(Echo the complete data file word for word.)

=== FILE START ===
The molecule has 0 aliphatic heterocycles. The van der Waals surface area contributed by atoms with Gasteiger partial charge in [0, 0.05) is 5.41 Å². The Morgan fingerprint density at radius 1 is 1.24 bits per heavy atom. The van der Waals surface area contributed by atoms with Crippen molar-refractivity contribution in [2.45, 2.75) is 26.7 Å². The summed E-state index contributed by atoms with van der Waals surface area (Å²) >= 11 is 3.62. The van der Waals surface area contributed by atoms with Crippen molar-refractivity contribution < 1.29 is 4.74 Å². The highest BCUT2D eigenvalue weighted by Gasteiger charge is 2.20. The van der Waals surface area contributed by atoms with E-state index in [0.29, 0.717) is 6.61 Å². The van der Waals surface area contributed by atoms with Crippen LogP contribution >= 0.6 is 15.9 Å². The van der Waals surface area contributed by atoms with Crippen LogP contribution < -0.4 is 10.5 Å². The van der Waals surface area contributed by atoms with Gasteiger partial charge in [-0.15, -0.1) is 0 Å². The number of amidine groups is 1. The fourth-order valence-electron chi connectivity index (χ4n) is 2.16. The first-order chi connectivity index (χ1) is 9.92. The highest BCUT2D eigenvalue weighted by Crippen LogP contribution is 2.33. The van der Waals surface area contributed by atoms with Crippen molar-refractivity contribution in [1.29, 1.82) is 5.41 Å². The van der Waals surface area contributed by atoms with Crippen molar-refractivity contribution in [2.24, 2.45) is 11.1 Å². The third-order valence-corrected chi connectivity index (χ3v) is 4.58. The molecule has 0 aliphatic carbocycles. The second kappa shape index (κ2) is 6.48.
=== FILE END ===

The molecule has 0 aliphatic heterocycles. The van der Waals surface area contributed by atoms with Gasteiger partial charge in [0, 0.05) is 5.41 Å². The Morgan fingerprint density at radius 1 is 1.24 bits per heavy atom. The van der Waals surface area contributed by atoms with Crippen molar-refractivity contribution in [2.45, 2.75) is 26.7 Å². The summed E-state index contributed by atoms with van der Waals surface area (Å²) >= 11 is 3.62. The van der Waals surface area contributed by atoms with Crippen molar-refractivity contribution < 1.29 is 4.74 Å². The highest BCUT2D eigenvalue weighted by Gasteiger charge is 2.20. The van der Waals surface area contributed by atoms with E-state index in [0.29, 0.717) is 6.61 Å². The van der Waals surface area contributed by atoms with Crippen LogP contribution >= 0.6 is 15.9 Å². The van der Waals surface area contributed by atoms with Crippen LogP contribution < -0.4 is 10.5 Å². The van der Waals surface area contributed by atoms with Gasteiger partial charge in [-0.15, -0.1) is 0 Å². The number of amidine groups is 1. The fourth-order valence-electron chi connectivity index (χ4n) is 2.16. The first-order chi connectivity index (χ1) is 9.92. The highest BCUT2D eigenvalue weighted by Crippen LogP contribution is 2.33. The van der Waals surface area contributed by atoms with Crippen molar-refractivity contribution in [1.29, 1.82) is 5.41 Å². The van der Waals surface area contributed by atoms with Crippen molar-refractivity contribution in [2.24, 2.45) is 11.1 Å². The third-order valence-corrected chi connectivity index (χ3v) is 4.58. The molecule has 0 aliphatic carbocycles. The second kappa shape index (κ2) is 6.48.